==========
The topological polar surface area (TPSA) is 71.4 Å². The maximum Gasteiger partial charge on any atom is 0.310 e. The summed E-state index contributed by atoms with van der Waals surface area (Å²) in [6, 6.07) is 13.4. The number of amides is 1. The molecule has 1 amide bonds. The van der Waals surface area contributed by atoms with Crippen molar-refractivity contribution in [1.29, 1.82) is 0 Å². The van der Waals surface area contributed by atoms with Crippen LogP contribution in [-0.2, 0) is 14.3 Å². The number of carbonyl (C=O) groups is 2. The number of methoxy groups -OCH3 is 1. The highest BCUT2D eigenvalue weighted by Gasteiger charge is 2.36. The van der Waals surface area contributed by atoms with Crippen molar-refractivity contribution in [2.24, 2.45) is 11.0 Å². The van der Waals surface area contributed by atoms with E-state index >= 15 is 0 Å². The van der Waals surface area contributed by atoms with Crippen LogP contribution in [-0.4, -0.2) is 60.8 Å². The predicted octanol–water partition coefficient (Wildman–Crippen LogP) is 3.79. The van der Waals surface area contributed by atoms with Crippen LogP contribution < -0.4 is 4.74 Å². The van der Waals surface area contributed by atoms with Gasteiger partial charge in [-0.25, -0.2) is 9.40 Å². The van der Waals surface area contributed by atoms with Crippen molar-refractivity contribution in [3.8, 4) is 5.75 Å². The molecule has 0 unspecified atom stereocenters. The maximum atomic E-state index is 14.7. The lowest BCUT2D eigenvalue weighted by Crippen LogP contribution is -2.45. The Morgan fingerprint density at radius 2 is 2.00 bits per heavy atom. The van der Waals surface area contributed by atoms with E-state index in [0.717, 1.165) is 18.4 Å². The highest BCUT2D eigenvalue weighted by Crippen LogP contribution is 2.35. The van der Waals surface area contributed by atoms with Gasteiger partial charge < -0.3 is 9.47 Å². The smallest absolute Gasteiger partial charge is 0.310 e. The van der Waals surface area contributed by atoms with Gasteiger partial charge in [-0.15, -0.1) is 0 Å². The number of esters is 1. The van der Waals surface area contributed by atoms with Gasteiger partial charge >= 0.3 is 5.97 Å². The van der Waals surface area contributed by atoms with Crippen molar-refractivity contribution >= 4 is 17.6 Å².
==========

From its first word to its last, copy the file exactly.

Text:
The topological polar surface area (TPSA) is 71.4 Å². The maximum Gasteiger partial charge on any atom is 0.310 e. The summed E-state index contributed by atoms with van der Waals surface area (Å²) in [6, 6.07) is 13.4. The number of amides is 1. The molecule has 1 amide bonds. The van der Waals surface area contributed by atoms with Crippen molar-refractivity contribution in [1.29, 1.82) is 0 Å². The van der Waals surface area contributed by atoms with Crippen LogP contribution in [-0.2, 0) is 14.3 Å². The number of carbonyl (C=O) groups is 2. The number of methoxy groups -OCH3 is 1. The highest BCUT2D eigenvalue weighted by Gasteiger charge is 2.36. The van der Waals surface area contributed by atoms with Crippen molar-refractivity contribution in [2.24, 2.45) is 11.0 Å². The van der Waals surface area contributed by atoms with E-state index >= 15 is 0 Å². The van der Waals surface area contributed by atoms with Crippen LogP contribution in [-0.4, -0.2) is 60.8 Å². The predicted octanol–water partition coefficient (Wildman–Crippen LogP) is 3.79. The van der Waals surface area contributed by atoms with Crippen LogP contribution < -0.4 is 4.74 Å². The van der Waals surface area contributed by atoms with Gasteiger partial charge in [-0.25, -0.2) is 9.40 Å². The van der Waals surface area contributed by atoms with Crippen molar-refractivity contribution in [3.8, 4) is 5.75 Å². The molecule has 0 unspecified atom stereocenters. The maximum atomic E-state index is 14.7. The lowest BCUT2D eigenvalue weighted by Crippen LogP contribution is -2.45. The Morgan fingerprint density at radius 2 is 2.00 bits per heavy atom. The van der Waals surface area contributed by atoms with E-state index in [0.717, 1.165) is 18.4 Å². The highest BCUT2D eigenvalue weighted by Crippen LogP contribution is 2.35. The van der Waals surface area contributed by atoms with Gasteiger partial charge < -0.3 is 9.47 Å². The smallest absolute Gasteiger partial charge is 0.310 e. The van der Waals surface area contributed by atoms with Gasteiger partial charge in [-0.15, -0.1) is 0 Å². The number of esters is 1. The van der Waals surface area contributed by atoms with Gasteiger partial charge >= 0.3 is 5.97 Å². The van der Waals surface area contributed by atoms with Crippen molar-refractivity contribution >= 4 is 17.6 Å².